The Importance of Personal Storytelling

It was my great honor and pleasure to be a presenter at this year’s Gay Straight Alliance conference. The semi-annual event is hosted by Buffalo’s own Gay & Lesbian Youth Services (GLYS), an organization that offers a variety of opportunities and services for LGBTQ youth and their friends.

Among GLYS’s (so many acronyms!) events is an annual prom for students who need or desire a safe celebration. These conferences help bridge the gap with lots of education, open dialogue and fun workshops. This was my first year attending the conference, either as an adult or student. (News flash: I am a gay man. I’ll wait for you to collect your thoughts.)

I gave two writing workshops in personal narratives—telling your own story. We discussed the basics of personal storytelling: why it’s important to tell your story; why it’s important to read or hear other people’s stories; why it’s important to develop culture and document history. Students then wrote silently for 10 minutes, and those who wanted to shared with the group.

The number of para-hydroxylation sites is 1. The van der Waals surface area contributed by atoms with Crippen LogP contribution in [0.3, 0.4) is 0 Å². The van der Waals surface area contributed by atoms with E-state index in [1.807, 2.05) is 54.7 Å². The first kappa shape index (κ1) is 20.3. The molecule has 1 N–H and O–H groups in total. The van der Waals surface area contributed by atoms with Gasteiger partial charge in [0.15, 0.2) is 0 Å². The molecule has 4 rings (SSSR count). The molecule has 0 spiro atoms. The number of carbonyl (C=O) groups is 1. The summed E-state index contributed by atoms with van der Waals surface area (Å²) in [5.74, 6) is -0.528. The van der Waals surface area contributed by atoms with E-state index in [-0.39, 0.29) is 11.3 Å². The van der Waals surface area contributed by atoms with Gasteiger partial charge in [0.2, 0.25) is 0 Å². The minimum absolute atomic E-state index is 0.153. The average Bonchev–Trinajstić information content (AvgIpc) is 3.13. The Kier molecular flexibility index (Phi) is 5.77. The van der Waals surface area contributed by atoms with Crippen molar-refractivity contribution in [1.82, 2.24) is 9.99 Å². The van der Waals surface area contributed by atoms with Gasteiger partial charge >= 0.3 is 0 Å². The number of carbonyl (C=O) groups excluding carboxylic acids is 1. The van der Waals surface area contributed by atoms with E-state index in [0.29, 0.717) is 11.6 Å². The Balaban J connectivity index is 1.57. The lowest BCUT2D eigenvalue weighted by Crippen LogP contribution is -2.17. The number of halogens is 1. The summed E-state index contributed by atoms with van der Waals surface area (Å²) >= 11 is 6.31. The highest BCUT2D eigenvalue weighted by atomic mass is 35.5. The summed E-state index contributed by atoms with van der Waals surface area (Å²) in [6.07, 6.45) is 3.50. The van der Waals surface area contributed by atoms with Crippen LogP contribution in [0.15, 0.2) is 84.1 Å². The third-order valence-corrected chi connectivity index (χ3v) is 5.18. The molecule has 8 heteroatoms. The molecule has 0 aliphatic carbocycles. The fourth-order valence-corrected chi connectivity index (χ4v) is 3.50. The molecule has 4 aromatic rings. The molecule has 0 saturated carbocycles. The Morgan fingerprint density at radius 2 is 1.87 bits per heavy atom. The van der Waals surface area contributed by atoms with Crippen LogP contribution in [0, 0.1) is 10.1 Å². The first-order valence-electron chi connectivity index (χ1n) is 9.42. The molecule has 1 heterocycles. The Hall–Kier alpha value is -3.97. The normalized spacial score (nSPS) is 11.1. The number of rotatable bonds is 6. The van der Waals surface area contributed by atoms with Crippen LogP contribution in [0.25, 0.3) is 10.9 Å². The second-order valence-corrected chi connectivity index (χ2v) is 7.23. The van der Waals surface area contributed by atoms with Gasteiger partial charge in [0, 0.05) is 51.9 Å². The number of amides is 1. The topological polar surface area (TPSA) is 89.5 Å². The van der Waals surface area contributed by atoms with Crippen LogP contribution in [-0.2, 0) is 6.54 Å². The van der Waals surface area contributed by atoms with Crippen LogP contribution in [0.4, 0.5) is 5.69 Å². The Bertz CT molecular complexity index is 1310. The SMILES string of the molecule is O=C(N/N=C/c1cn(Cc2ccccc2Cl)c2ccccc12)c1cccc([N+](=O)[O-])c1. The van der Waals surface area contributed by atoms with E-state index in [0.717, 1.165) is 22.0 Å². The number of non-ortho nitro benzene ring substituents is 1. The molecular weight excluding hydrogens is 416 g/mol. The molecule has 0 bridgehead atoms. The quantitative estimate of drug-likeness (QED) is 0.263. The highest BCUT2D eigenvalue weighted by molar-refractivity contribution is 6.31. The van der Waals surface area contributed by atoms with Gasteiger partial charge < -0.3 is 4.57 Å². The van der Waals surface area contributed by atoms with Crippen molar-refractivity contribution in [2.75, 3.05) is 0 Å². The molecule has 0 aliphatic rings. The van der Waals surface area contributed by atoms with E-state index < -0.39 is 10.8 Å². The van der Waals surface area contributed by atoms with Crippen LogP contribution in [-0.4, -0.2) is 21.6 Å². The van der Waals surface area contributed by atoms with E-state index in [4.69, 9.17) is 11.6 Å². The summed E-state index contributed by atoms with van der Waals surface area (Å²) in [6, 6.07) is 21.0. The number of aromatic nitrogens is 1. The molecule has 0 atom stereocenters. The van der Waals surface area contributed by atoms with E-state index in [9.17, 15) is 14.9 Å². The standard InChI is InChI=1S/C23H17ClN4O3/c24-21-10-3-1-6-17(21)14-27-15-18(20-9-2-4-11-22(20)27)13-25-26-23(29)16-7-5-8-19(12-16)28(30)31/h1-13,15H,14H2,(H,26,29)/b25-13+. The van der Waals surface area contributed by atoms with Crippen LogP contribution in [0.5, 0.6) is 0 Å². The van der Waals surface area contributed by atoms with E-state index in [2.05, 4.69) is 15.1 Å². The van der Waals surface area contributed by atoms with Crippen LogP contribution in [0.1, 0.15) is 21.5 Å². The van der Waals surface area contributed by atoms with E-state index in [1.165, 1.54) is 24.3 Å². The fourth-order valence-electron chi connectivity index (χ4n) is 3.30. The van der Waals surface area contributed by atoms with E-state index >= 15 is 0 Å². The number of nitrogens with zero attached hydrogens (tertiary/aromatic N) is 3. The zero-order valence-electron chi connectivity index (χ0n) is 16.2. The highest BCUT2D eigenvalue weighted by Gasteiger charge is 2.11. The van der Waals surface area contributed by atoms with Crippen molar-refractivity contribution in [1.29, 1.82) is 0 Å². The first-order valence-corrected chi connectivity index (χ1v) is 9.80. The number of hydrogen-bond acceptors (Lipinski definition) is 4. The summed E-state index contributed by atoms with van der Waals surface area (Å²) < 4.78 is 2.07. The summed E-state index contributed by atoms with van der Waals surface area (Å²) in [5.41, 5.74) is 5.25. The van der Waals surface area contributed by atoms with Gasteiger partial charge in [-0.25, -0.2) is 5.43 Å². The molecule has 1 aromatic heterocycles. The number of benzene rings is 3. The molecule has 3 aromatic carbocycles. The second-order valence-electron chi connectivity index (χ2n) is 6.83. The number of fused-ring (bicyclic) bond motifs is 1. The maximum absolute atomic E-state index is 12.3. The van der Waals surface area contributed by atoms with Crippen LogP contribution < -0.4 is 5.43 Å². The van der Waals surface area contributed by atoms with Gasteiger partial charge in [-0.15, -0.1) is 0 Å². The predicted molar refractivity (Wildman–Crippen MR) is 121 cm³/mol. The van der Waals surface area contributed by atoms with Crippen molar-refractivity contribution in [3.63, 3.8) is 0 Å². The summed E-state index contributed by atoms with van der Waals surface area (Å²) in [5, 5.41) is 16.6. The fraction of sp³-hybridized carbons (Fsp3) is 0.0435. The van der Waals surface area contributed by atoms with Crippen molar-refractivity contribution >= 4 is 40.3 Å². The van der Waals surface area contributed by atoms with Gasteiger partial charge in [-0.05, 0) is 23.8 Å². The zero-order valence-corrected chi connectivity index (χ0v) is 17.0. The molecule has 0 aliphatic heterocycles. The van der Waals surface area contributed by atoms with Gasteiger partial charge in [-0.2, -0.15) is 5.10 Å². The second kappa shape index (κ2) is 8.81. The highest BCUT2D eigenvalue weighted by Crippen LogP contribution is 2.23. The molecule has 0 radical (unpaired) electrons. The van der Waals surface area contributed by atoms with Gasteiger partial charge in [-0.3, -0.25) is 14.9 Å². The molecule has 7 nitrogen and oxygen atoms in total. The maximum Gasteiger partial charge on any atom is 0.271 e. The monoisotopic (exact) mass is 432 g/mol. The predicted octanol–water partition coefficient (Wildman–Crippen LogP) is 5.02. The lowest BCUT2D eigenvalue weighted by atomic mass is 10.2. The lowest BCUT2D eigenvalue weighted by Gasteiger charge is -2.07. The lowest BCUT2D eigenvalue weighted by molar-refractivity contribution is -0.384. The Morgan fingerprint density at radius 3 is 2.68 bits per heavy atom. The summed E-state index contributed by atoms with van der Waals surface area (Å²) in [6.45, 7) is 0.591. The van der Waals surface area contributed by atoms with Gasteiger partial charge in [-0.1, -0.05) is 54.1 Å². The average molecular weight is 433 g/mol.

Following the conference’s goals, we talked about why it’s particularly important for marginalized communities to do this. The takeaway was simple and for some, very important: When you tell your story, you create a place in the world that’s all yours. You can share whatever you want about yourself, and define yourself on your own terms. So long as you tell the truth, as you know it, you’re safe and free.

The same can be said for all forms of personal expression, whether verbal, visual, performative or a combination of many forms. This is a big reason why artists create: to infuse the world with something original. Considering the stories shared by these brave, talented students, I’m confident in a brighter, bolder, braver world.